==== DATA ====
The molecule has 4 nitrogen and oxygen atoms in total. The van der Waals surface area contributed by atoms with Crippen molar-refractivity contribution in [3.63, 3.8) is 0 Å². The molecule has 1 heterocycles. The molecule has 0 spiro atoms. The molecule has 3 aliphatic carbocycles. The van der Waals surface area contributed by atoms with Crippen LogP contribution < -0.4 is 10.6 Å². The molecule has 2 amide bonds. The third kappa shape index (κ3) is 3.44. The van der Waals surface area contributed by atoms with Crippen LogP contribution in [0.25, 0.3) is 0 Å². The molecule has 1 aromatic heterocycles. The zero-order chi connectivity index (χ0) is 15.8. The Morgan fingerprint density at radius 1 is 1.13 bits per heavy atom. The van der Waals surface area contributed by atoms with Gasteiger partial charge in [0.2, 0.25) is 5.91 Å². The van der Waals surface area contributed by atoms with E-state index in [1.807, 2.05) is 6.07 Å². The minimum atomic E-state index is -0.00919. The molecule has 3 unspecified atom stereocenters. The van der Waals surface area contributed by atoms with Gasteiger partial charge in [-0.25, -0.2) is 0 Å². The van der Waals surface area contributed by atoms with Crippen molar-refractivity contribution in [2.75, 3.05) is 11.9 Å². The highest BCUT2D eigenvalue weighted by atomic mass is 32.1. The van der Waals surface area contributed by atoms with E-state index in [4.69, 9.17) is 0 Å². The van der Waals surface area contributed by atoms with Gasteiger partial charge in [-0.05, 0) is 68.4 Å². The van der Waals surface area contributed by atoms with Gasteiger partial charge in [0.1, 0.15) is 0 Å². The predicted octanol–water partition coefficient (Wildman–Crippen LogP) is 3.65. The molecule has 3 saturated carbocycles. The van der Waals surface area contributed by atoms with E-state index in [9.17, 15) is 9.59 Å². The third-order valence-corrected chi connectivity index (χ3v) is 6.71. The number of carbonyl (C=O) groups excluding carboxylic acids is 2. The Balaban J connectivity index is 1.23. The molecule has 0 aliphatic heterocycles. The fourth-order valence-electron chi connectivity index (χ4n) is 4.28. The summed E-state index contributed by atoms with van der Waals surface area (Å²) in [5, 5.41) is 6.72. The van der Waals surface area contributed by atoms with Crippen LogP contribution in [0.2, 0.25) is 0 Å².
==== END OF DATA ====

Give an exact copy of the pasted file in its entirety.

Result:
The molecule has 4 nitrogen and oxygen atoms in total. The van der Waals surface area contributed by atoms with Crippen molar-refractivity contribution in [3.63, 3.8) is 0 Å². The molecule has 1 heterocycles. The molecule has 0 spiro atoms. The molecule has 3 aliphatic carbocycles. The van der Waals surface area contributed by atoms with Crippen LogP contribution < -0.4 is 10.6 Å². The molecule has 2 amide bonds. The third kappa shape index (κ3) is 3.44. The van der Waals surface area contributed by atoms with Crippen LogP contribution in [0.25, 0.3) is 0 Å². The molecule has 1 aromatic heterocycles. The zero-order chi connectivity index (χ0) is 15.8. The Morgan fingerprint density at radius 1 is 1.13 bits per heavy atom. The van der Waals surface area contributed by atoms with Gasteiger partial charge in [0.2, 0.25) is 5.91 Å². The van der Waals surface area contributed by atoms with E-state index in [1.807, 2.05) is 6.07 Å². The minimum atomic E-state index is -0.00919. The molecule has 3 unspecified atom stereocenters. The van der Waals surface area contributed by atoms with Gasteiger partial charge in [-0.25, -0.2) is 0 Å². The van der Waals surface area contributed by atoms with Crippen molar-refractivity contribution in [2.75, 3.05) is 11.9 Å². The highest BCUT2D eigenvalue weighted by atomic mass is 32.1. The van der Waals surface area contributed by atoms with E-state index in [4.69, 9.17) is 0 Å². The van der Waals surface area contributed by atoms with Gasteiger partial charge in [-0.05, 0) is 68.4 Å². The van der Waals surface area contributed by atoms with Gasteiger partial charge in [0.1, 0.15) is 0 Å². The predicted octanol–water partition coefficient (Wildman–Crippen LogP) is 3.65. The molecule has 3 saturated carbocycles. The van der Waals surface area contributed by atoms with E-state index in [9.17, 15) is 9.59 Å². The third-order valence-corrected chi connectivity index (χ3v) is 6.71. The number of carbonyl (C=O) groups excluding carboxylic acids is 2. The Balaban J connectivity index is 1.23. The molecule has 0 aliphatic heterocycles. The fourth-order valence-electron chi connectivity index (χ4n) is 4.28. The summed E-state index contributed by atoms with van der Waals surface area (Å²) in [5, 5.41) is 6.72. The van der Waals surface area contributed by atoms with Crippen LogP contribution in [0.2, 0.25) is 0 Å².